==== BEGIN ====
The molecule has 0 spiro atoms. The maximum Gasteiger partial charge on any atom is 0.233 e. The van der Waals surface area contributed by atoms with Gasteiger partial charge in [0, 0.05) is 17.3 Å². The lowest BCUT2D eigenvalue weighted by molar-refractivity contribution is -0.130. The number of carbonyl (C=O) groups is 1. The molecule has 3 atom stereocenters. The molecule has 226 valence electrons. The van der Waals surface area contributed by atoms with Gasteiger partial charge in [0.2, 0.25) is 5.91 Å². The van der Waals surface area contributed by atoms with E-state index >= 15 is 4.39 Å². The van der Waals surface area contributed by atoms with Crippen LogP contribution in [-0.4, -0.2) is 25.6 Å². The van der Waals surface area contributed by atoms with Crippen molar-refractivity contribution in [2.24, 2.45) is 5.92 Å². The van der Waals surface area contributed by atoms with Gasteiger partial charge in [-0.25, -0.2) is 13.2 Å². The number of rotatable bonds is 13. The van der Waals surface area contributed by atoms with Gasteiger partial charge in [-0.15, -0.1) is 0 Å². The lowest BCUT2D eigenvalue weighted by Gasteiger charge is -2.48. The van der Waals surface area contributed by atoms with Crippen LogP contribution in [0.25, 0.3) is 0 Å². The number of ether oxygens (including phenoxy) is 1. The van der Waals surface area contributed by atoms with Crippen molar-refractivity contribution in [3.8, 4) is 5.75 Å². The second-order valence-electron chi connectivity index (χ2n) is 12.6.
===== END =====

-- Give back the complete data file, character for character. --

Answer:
The molecule has 0 spiro atoms. The maximum Gasteiger partial charge on any atom is 0.233 e. The van der Waals surface area contributed by atoms with Gasteiger partial charge in [0, 0.05) is 17.3 Å². The lowest BCUT2D eigenvalue weighted by molar-refractivity contribution is -0.130. The number of carbonyl (C=O) groups is 1. The molecule has 3 atom stereocenters. The molecule has 226 valence electrons. The van der Waals surface area contributed by atoms with Gasteiger partial charge in [0.2, 0.25) is 5.91 Å². The van der Waals surface area contributed by atoms with E-state index >= 15 is 4.39 Å². The van der Waals surface area contributed by atoms with Crippen LogP contribution in [-0.4, -0.2) is 25.6 Å². The van der Waals surface area contributed by atoms with Crippen molar-refractivity contribution in [2.24, 2.45) is 5.92 Å². The van der Waals surface area contributed by atoms with Gasteiger partial charge in [-0.25, -0.2) is 13.2 Å². The number of rotatable bonds is 13. The van der Waals surface area contributed by atoms with Gasteiger partial charge in [-0.15, -0.1) is 0 Å². The lowest BCUT2D eigenvalue weighted by Gasteiger charge is -2.48. The van der Waals surface area contributed by atoms with Crippen LogP contribution in [0.25, 0.3) is 0 Å². The number of ether oxygens (including phenoxy) is 1. The van der Waals surface area contributed by atoms with Crippen molar-refractivity contribution in [3.8, 4) is 5.75 Å². The second-order valence-electron chi connectivity index (χ2n) is 12.6.